Once youth understand the lenses with which they view online content, they develop empathy towards refugees. Here, a protester holds a sign at a protest in downtown Seattle.
(AP Photo/Ted S. Warren)

Hate speech and ugly online conversations around Syrian refugees are mainly orchestrated to spread fear among people who might otherwise be members of actual or prospective welcoming communities. A campaign to counter propaganda, led by agents of change, is important to counterbalance the negative influence and allow host societies to make informed choices.

Youth could be our best candidates to be these agents of change, given their familiarity with social media. For this to happen, young people need to develop civic online reasoning and identify ways to leverage the power of social media for “greater control, voice and influence over issues that matter most in their lives.”

They need to understand where their political tolerance and intolerance comes from, and understand the concerns, emotions and values that generate public attitudes.

Many argue that education is not enough. However, equipping and empowering youth to disrupt the messaging transmitted by radical extremists or parties with racist agendas starts with the pedagogy of understanding oneself.

The power of self-knowledge

My research study involved 126 in-depth interviews with 42 youth between 18 and 24 years old from Canada, the U.K., France, Belgium, Germany, Portugal, Italy, Poland, Greece and Lebanon. During the interviews, I engaged these young participants in the process of learning about themselves using tools I adapted from Personal Construct Psychology.

In-depth interviews were conducted with 42 youths, aged 18 to 24, to understand how they viewed their role in the integration and inclusion of refugees in their societies.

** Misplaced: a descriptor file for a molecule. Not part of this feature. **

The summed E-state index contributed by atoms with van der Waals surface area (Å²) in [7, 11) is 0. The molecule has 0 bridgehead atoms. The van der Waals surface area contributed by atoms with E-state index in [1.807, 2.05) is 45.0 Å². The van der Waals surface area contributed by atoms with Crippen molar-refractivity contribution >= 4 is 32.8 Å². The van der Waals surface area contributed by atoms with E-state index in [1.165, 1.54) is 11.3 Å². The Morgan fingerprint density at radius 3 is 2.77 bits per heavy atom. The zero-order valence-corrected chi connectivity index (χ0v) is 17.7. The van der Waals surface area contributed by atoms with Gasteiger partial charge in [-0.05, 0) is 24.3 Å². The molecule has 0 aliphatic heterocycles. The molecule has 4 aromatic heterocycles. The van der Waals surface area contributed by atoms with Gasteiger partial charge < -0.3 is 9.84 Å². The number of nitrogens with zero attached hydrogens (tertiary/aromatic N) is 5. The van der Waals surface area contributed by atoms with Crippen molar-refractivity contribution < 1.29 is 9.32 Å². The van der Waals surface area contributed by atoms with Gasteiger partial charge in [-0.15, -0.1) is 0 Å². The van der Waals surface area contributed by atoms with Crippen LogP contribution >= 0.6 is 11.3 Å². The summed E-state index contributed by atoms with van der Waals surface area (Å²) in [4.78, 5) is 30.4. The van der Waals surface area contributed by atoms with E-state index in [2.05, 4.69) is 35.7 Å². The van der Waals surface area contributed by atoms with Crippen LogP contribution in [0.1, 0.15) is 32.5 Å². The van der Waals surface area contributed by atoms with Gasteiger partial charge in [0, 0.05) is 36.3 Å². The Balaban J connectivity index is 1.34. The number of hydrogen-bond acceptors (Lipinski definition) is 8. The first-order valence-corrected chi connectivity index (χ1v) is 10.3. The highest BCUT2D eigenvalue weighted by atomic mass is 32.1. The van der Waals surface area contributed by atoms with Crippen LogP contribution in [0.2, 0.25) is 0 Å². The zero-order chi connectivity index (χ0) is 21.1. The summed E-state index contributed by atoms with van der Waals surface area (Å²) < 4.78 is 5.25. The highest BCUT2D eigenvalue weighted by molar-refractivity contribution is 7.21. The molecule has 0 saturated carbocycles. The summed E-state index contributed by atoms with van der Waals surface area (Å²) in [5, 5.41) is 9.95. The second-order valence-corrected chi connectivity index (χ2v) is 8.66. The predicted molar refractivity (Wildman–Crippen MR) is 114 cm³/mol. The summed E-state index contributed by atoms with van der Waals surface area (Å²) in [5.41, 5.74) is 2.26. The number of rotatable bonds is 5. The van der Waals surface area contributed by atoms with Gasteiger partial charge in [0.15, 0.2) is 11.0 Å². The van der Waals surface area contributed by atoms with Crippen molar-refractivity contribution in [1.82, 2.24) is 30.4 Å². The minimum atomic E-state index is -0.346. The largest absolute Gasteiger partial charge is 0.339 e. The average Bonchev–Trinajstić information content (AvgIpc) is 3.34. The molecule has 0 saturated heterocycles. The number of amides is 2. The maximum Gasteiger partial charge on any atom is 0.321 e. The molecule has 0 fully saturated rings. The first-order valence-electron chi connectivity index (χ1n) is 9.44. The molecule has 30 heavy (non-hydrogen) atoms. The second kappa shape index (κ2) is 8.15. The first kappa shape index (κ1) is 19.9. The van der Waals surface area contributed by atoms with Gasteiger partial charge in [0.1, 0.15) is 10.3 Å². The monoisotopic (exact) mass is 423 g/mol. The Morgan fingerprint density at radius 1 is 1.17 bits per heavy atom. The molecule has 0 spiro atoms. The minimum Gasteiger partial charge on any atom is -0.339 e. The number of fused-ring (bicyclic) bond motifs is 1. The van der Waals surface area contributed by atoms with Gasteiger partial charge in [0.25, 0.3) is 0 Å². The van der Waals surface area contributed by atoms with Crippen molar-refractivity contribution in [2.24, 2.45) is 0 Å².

I wanted to understand how they viewed their role in the integration and inclusion of refugees in their societies, in a context where the image of refugees was deeply influenced by social media, especially after terror attacks.

I also wanted to discover what knowledge and skills they developed through the process of understanding themselves by identifying their construct systems — the “lenses” they used when decoding digital propaganda targeting sensitive and controversial issues such as the Syrian refugee crisis.

Through our discussions, each of these 42 young people had an “aha moment.”

Regardless of their geographical locations or the ways they experienced the refugee crisis and the recent terror attacks, they had the same sudden realization. Not only could they control how social media influenced them, but they also had a role to play in shaping the image of refugees through what they shared online.

They became critical of media content. They developed empathy towards both refugees and people who rejected newcomers. They moved from passive bystanders, to became confident agents of change, ready to play a leadership role in counterbalancing the digital hate speech propaganda against refugees.

To eradicate digital hate speech propaganda, we need to prevent propagandists from reaching their objectives.

Laws such as Germany’s “Facebook Act” constitute one piece of the solution. The other key is to make sure audiences are trained to better withstand manipulation.

Our youth, once equipped and empowered, are our best candidates to disrupt the messages spread by propagandists and to pursue the mission of putting a stop to hate speech.

Nadia Naffi, Full-Time Faculty in the Education Department, PhD Candidate in Educational Technology & Public Scholar, Concordia University

This piece originally appeared at logo-6ed98023442246a1b432bd646eec8daf94dba5361825aeacd7d7ca488c268e96

The Conversation